And we’re back. Once again it’s 2009 and the idea is being mooted that we’ll need a scrappage scheme to kick-start the motor trade once this is all over.

Scrappage, if you can remember a decade ago given that’s how long this month seems to be lasting, saw the government stump up £1000 and a car dealer also chipping in £1000, and they’d give you that to scrap your old car so long as you put the money towards buying a new one.

After the 2008 financial crash, it worked wonders at putting a large number of new Hyundai i10s on the road. The government’s funding limit was £400 million, which sounded like a lot of money back then but was actually more than offset by the amount of VAT it received in return. In total, 392,227 cars were registered through the scheme.

That meant nearly 400,000 cars of more than 10 years old, but with valid MOTs, were put against the wall. Most of them were boring old spudders but also, among others, were cars including 50 Porsche 944s, six Citroën AX GTs and a Triumph Dolomite Sprint.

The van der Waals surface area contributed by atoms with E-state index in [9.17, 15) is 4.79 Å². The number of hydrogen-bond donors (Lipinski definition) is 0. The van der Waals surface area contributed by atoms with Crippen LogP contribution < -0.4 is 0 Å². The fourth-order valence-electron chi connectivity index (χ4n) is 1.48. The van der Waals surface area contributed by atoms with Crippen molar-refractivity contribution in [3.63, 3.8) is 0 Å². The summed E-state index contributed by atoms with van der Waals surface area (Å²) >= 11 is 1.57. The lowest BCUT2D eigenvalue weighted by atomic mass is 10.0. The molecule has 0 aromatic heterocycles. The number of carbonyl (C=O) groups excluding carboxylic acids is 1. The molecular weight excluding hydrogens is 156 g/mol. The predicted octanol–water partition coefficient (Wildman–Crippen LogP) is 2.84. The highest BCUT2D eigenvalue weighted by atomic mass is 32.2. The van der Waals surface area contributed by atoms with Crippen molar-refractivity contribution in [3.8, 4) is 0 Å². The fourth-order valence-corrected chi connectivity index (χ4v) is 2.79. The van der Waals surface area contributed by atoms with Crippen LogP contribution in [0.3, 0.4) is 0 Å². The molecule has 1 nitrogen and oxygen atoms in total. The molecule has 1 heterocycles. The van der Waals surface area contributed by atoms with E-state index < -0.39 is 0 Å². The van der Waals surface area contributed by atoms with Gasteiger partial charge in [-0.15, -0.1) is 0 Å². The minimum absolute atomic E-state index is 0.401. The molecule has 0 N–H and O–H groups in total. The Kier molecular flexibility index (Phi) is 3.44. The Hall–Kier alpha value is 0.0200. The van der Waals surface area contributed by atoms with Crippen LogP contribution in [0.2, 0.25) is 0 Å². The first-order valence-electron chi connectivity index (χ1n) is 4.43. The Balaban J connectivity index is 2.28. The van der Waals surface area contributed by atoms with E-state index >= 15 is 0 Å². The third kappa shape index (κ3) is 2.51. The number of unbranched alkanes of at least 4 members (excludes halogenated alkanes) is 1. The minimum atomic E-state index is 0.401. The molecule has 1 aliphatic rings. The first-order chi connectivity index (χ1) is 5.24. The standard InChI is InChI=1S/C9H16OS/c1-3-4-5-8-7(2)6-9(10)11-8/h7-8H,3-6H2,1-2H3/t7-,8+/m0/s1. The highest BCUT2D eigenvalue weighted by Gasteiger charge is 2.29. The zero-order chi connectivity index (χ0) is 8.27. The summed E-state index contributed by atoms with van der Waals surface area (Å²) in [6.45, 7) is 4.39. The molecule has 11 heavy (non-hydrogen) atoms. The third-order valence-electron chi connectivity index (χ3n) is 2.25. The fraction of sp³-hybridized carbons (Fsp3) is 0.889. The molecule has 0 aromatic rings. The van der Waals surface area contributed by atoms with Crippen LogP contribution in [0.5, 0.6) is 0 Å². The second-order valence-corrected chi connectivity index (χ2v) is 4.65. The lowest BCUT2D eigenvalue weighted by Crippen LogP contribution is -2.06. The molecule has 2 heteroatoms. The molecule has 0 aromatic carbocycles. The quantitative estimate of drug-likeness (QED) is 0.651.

In some places, scrappage hasn’t gone away. In London, a similar scheme runs to get people out of old vehicles and into new cars and vans, or onto new motorcycles, that comply with London’s Ultra Low Emissions Zone requirements. With public transport rammed, and people who need vans unable to use trains anyway, even if Transport for London’s scheme does cost it money, TfL thinks it’s worth it to reduce the city’s air pollution.

Back on the national theme, last week the National Franchised Dealers Association told Car Dealer magazine it would “absolutely support” a scrappage scheme. Ford’s UK boss, Andy Barratt, thought it too soon to say the same but did, understandably, promise to lobby the government to support the car industry.

If scrappage does return (and it’s rather a big if, given the people who’ll decide it still aren’t supposed to be in the same room as one another), presumably it would be aimed at getting people into the lowest-emitting vehicles on the road at the expense of the most polluting.

Which, like last time, is a noble cause that’s not without issues. Building new cars uses so much energy that what you lose in smoke in one place, you spend in CO2 elsewhere. It works as a displacement activity, but throwing away a perfectly serviceable machine to build something from scratch, even if it is more efficient, is seldom truly the most sustainable course of action.